Tuesday, 2 September 2014
Tuesday, 10 July 2012
Not all languages have adjectives, but most, including English, do. (English adjectives include big, old, and tired, among many others.) Those that do not, typically use words of another part of speech, often verbs, to serve the same semantic function; for example, such a language might have a verb that means "to be big", and would use a construction analogous to "big-being house" to express what English expresses as "big house". Even in languages that do have adjectives, one language's adjective might not be another's; for example, while English uses "to be hungry" (hungry being an adjective).
In many languages, attributive adjectives usually occur in a specific order. The adjective order in English is generally;
So, in English, adjectives pertaining to size precede adjectives pertaining to age ("little old", not "old little"), which in turn generally precede adjectives pertaining to color ("old white", not "white old"). So, we would say "A nice (opinion) little (size) old (age) white (color) brick (material) house". However, some native speakers will say, "a big, ugly desk" (size, opinion) instead of "an ugly, big desk" (opinion, size).
A Preposition is a word used for showing in what relation one thing stands to another thing.
The Noun on Noun-equivalent that comes after a preposition is called its Object.
A preposition usually indicates the temporal, spatial or logical relationship of its object to the rest of the sentence as in the following examples:
The book is on the table.
The book is beneath the table.
The book is leaning against the table.
The book is beside the table.
She held the book over the table.
She read the book during class.
In each of the preceding sentences, a preposition locates the noun "book" in space or in time.
A prepositional phrase is made up of the preposition, its object and any associated adjectives or adverbs. A prepositional phrase can function as a noun, an adjective, or an adverb. The most common prepositions are "about," "above," "across," "after," "against," "along," "among," "around," "at," "before," "behind," "below," "beneath," "beside," "between," "beyond," "but," "by," "despite," "down," "during," "except," "for," "from," "in," "inside," "into," "like," "near," "of," "off," "on," "onto," "out," "outside," "over," "past," "since," "through," "throughout," "till," "to," "toward," "under," "underneath," "until," "up," "upon," "with," "within," and "without."
Each of the highlighted words in the following sentences is a preposition:
The children climbed the mountain without fear.
In this sentence, the preposition "without" introduces the noun "fear." The prepositional phrase "without fear" functions as an adverb describing how the children climbed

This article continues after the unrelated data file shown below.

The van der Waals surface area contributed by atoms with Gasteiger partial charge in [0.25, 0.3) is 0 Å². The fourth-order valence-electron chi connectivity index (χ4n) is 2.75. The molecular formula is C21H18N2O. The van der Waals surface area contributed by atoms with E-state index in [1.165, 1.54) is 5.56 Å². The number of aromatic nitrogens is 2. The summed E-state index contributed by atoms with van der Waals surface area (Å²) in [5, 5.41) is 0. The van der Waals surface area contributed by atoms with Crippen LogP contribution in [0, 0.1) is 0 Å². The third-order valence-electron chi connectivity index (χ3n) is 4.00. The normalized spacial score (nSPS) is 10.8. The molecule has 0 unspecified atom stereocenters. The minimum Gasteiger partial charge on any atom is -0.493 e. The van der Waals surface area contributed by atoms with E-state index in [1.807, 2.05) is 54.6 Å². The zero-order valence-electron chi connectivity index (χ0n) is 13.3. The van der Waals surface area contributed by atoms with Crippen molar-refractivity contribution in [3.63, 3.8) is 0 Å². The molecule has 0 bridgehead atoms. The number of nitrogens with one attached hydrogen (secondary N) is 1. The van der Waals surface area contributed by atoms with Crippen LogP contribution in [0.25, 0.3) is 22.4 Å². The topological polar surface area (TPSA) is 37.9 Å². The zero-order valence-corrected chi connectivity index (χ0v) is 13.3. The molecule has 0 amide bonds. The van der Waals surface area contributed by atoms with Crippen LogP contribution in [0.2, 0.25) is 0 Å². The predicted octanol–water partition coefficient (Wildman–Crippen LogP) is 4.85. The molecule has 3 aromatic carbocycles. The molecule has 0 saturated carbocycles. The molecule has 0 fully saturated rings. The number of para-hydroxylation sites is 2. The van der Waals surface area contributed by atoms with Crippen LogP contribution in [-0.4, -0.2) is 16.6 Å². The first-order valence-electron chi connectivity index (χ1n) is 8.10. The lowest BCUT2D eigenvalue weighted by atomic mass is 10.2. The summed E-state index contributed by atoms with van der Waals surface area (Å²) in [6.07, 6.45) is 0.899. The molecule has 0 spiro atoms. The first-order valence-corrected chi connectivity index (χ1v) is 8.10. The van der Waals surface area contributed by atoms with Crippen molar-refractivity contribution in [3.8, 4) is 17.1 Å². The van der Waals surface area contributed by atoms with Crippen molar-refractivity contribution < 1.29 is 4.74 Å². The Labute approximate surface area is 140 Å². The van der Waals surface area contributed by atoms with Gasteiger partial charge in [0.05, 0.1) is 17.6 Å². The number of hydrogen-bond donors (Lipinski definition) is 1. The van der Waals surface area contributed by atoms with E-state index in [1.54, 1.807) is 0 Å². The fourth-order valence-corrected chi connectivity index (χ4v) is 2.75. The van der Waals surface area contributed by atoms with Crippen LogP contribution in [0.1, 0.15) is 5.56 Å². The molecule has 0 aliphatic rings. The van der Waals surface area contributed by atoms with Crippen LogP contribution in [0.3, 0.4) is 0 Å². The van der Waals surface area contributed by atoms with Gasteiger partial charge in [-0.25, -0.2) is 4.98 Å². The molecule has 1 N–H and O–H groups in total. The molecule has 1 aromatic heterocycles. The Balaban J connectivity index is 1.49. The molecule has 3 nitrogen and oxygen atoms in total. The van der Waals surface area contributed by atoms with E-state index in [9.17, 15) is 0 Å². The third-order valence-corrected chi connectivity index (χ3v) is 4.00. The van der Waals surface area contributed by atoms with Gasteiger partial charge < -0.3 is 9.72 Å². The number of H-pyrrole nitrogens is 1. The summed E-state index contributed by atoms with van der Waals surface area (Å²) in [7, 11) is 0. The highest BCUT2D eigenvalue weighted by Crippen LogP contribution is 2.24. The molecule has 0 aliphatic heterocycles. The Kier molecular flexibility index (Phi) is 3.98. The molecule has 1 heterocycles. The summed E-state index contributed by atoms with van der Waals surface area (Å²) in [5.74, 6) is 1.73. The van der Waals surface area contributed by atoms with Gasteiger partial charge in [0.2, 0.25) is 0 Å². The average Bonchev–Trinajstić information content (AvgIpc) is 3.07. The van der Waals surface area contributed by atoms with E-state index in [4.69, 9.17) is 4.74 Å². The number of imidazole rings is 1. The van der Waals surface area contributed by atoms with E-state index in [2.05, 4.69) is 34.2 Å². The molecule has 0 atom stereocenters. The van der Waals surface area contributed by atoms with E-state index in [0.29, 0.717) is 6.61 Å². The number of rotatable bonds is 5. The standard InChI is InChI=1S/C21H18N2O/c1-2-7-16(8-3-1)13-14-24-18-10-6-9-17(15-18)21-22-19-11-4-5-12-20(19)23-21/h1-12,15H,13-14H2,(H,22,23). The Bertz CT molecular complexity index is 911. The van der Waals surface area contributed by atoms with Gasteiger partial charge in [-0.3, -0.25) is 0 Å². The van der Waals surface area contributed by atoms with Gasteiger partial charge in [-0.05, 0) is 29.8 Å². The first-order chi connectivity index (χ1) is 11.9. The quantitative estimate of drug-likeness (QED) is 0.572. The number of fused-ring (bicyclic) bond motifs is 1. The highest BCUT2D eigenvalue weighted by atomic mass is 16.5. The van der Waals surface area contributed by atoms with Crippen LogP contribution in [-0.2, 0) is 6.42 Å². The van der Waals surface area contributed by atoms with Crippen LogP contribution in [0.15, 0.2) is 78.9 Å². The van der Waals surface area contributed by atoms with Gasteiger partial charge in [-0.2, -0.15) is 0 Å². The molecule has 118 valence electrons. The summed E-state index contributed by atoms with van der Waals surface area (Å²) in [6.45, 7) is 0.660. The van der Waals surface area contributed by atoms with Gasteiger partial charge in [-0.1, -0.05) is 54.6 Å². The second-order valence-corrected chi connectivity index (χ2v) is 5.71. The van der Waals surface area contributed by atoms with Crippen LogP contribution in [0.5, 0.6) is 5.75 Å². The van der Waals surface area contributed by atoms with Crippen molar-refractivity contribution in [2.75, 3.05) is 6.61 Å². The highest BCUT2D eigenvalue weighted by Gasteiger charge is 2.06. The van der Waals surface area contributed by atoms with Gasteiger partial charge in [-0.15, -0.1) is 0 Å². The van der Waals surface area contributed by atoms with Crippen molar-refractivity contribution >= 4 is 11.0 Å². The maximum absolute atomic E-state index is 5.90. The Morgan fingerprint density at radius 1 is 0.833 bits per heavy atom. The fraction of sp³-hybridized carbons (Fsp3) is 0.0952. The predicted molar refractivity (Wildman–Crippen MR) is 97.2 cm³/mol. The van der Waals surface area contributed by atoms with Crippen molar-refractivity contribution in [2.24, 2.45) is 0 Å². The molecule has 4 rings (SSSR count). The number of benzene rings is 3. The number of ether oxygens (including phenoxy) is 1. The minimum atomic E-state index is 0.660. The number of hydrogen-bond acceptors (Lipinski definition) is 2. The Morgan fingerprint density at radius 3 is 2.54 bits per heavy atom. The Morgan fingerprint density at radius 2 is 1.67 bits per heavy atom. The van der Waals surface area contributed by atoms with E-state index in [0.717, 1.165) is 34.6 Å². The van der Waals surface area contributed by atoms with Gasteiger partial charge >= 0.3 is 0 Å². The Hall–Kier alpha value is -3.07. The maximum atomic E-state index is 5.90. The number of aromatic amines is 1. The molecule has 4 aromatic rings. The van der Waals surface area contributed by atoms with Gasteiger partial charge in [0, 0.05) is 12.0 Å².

Interjections are words used to express strong feeling or sudden emotion. They are included in a sentence usually at the start to express a sentiment such as surprise, disgust, joy, excitement, or enthusiasm.
The meaning of an interjection might be expressed by a parenthetical sentence.
“My son (I am sorry to say) died yesterday”.
Observe that a sentence substituted for an interjection is always parenthetial.The sentence “I am sorry to say” is as completely isolated from the sentence “My son died yesterday” by the parenthesis as the Interjection “alas!” is isolated from it by its own nature.
A conjunction is a word used for showing in what relation one notion to another notion, or one thought to another thought.
Take such examples as the following:
1) He is a humble minded and contected man.
2) We admire the character of a poor, but honest, man.
3) That man is disliked, because he is ill-tempered.
In the examples:
1) the notion of humility expressed by “humble minded” is connected (in the sense of
addition) with the notion of contentment expressed by “contented”.The one notion is
simply added to the other.The Conjunction used for this purpose is “and”.
2) the notion of poverty expressed by “poor” is connected with the notion of honestly
expressed by “honest”.The one notion is contrasted with the other.The conjunction used
for this sentence is put.
3) the thought expresses by the sentence “he is ill-tempered” is connected (in the sense of
cause or reason) with the thought expressed by the sentence “that man is disliked”.The
one thought is given as the reason for the other.
An adverb is a word that extends the meaning and narrows the application of any part of speech except a Nouns or Pronoun.Examples:
1. With verb : I much admire his industry.
2. With adjective : He is deservedly successful.
3. With preposition : The body floated partly above and partly above and partly below
4. With conjunction : He was despired, merely because he was poor.
In the examples:
1) the Verb “admire” is qualified by the Adverb “much”.
2) the adjective “successful” is qualified by the Adverb “desevedly”.
3) the Preposition “above” is qualified by the Adverb “partly” ; and the preposition “below” by the same Adverb.